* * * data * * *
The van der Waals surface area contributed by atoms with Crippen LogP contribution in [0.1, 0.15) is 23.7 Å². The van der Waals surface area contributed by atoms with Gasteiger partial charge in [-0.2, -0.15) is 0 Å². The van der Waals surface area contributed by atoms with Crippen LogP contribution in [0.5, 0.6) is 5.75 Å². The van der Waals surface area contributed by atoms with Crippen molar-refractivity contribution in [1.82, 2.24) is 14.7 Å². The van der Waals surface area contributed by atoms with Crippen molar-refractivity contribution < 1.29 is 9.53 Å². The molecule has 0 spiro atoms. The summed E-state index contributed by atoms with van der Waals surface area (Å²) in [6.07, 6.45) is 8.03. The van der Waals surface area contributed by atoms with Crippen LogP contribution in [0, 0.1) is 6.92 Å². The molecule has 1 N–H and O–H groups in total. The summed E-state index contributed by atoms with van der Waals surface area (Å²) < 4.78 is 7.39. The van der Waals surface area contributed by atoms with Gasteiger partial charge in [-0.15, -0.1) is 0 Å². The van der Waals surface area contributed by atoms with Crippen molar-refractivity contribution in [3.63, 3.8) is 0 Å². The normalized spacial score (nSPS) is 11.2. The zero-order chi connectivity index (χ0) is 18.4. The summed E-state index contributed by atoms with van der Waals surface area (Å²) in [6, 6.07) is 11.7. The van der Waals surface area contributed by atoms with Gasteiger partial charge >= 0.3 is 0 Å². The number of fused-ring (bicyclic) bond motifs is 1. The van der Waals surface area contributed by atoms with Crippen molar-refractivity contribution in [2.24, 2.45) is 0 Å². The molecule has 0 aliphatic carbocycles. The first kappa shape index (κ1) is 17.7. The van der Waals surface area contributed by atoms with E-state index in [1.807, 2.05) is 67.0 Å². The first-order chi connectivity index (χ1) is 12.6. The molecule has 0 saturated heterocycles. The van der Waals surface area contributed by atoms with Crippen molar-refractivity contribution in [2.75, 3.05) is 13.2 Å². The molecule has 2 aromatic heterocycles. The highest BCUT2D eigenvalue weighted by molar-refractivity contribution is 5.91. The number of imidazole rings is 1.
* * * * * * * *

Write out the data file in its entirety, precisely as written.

The van der Waals surface area contributed by atoms with Crippen LogP contribution in [0.1, 0.15) is 23.7 Å². The van der Waals surface area contributed by atoms with Gasteiger partial charge in [-0.2, -0.15) is 0 Å². The van der Waals surface area contributed by atoms with Crippen LogP contribution in [0.5, 0.6) is 5.75 Å². The van der Waals surface area contributed by atoms with Crippen molar-refractivity contribution in [1.82, 2.24) is 14.7 Å². The van der Waals surface area contributed by atoms with Crippen molar-refractivity contribution < 1.29 is 9.53 Å². The molecule has 0 spiro atoms. The summed E-state index contributed by atoms with van der Waals surface area (Å²) in [6.07, 6.45) is 8.03. The van der Waals surface area contributed by atoms with Crippen LogP contribution in [0, 0.1) is 6.92 Å². The molecule has 1 N–H and O–H groups in total. The summed E-state index contributed by atoms with van der Waals surface area (Å²) < 4.78 is 7.39. The van der Waals surface area contributed by atoms with Gasteiger partial charge in [-0.15, -0.1) is 0 Å². The van der Waals surface area contributed by atoms with Crippen molar-refractivity contribution in [3.63, 3.8) is 0 Å². The normalized spacial score (nSPS) is 11.2. The zero-order chi connectivity index (χ0) is 18.4. The summed E-state index contributed by atoms with van der Waals surface area (Å²) in [6, 6.07) is 11.7. The van der Waals surface area contributed by atoms with Gasteiger partial charge >= 0.3 is 0 Å². The number of fused-ring (bicyclic) bond motifs is 1. The van der Waals surface area contributed by atoms with Crippen molar-refractivity contribution in [2.24, 2.45) is 0 Å². The molecule has 0 aliphatic carbocycles. The first kappa shape index (κ1) is 17.7. The van der Waals surface area contributed by atoms with E-state index in [1.807, 2.05) is 67.0 Å². The first-order chi connectivity index (χ1) is 12.6. The molecule has 0 saturated heterocycles. The van der Waals surface area contributed by atoms with Crippen molar-refractivity contribution in [2.75, 3.05) is 13.2 Å². The molecule has 2 aromatic heterocycles. The highest BCUT2D eigenvalue weighted by molar-refractivity contribution is 5.91. The number of imidazole rings is 1.